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*Article borrowed from Fluence Bioengineering and revised for content
When LEDs arrived on the market, their tremendous efficiency and money saving potential changed the playing field. Lumens, lux, and footcandles finally became obsolete metrics for determining light requirements for plants.
Recently, people began referring to PAR, PPF, and PPFD as ways to measure light in photosynthetic lighting applications. The purpose of this article is to explain what these terms mean, correct some common misunderstandings and help growers understand how the science behind these terms can be used to determine proper light levels to grow happy, thriving plants.
PAR (Photosynthetically Active Radiation) is an often used (and often misused) term. It is NOT a measurement or “metric” like feet, inches, or kilos. Rather, it defines the type of light (scientists call light “electromagnetic radiation”) needed to support photosynthesis in plant life. Through photosynthesis, plants convert light energy into chemical energy, which is the food they use to grow and thrive.
Interestingly, plants use roughly the same part of the spectrum that’s visible to the human eye, but the wavelengths we perceive to be the brightest (i.e. green light) are not the most efficient wavelengths for photosynthesis. As we all know, some light (like the light from a candle) is visible to the human eye and some (such as infrared) is not. Scientists define different types of light by their “wavelengths”. These different wavelengths make up the electromagnetic radiation “spectrum”. This spectrum includes X-rays, radio waves and infrared light (none of which are visible to the human eye) and light that we can see such as sunlight, and light from a red or blue LED.
So, the first thing to understand about PAR is that it is the part of the electromagnetic radiation spectrum (light) that is useful to plants and algae to activate photosynthesis -- it is NOT a measurement. What really counts is PPF, PPFD and DLI.
When selecting a lighting system or fixture that will trigger and promote photosynthesis, there are three measurements that are important:
The first measurement is Photosynthetic Photon Flux or “PPF” which measures the total amount of light that is produced by a light source each second. Put another way, PPF tells us how much PAR is emitted by a light source per second. More technically, PPF measures the “photosynthetically active photons emitted by a lighting system per second”. This measurement is expressed in “micromoles per second” and we’ll get to micromoles in a minute. Note though, that PPF does not tell us how much of the measured light actually lands on the plants or any other surface. It is probably the second most important way of measuring a lighting system, but, for whatever reason, 99.9% of lighting companies don’t list it. PPF is expressed by scientists and light engineers as:μmol/second.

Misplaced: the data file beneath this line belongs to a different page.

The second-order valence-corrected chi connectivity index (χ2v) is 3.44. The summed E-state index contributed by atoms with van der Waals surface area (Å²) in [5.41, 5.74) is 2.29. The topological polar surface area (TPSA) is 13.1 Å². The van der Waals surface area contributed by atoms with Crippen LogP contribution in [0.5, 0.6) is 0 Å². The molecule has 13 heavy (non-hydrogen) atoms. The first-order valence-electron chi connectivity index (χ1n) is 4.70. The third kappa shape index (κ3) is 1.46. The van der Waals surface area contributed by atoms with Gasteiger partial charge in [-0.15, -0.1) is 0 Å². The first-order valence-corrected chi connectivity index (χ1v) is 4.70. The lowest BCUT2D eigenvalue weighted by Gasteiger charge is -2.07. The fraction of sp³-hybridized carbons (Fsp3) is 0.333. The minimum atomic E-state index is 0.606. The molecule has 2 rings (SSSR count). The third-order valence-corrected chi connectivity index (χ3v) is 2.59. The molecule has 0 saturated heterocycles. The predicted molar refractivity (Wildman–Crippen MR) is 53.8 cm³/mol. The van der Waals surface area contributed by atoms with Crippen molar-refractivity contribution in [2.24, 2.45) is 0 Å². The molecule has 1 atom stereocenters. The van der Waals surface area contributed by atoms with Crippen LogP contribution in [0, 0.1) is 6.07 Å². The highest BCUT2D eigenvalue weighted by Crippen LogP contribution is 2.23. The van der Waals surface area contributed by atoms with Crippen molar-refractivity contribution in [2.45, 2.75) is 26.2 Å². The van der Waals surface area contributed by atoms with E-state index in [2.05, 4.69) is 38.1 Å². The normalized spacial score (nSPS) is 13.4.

The second measurement is PPFD which measures the light that actually arrives at the plant or algae. Photosynthetic Photon Flux Density or “PPFD” is a measurement of the amount of light that actually reaches your plants and algae or, as a scientist might say: “the number of photosynthetically active photons that fall on a given surface each second”. PPFD is a ‘spot’ measurement of a specific location on your plant canopy, and it is measured in micromoles per square meter per second. This measurement is expressed by scientists and light engineers as: μmol/m2/s.
The third measurement is DLI (Day Light Integral) which measures the total amount of light that is delivered to a plant every day. The grower can think of DLI as the plant’s daily “dose” of light, though a scientist would probably say DLI is a cumulative measurement of the total number of photons that reach the plants and algae during the daily photoperiod. DLI measures the number of “moles” of photons per square meter per day and is expressed as: mol/m2/d.
Obviously, if you leave your lights on longer, your plants absorb more light. Or, put in more technical language, a lighting system with a lower PPF can deliver the same DLI to an aquarium compared to a lighting system with a higher PPF if the photoperiod is extended. DLI is analogous to the total amount of rain that falls during a storm, as opposed to how fast the rain fell (which would be PPFD). DLI is the most important metric for determining the overall growth rate of plants and algae. Once you know the preferred DLI of your plants and/or algae, you can easily set up a lighting system to deliver the required amount of light. Properly designed photosynthetic lighting systems start with defining the required DLI.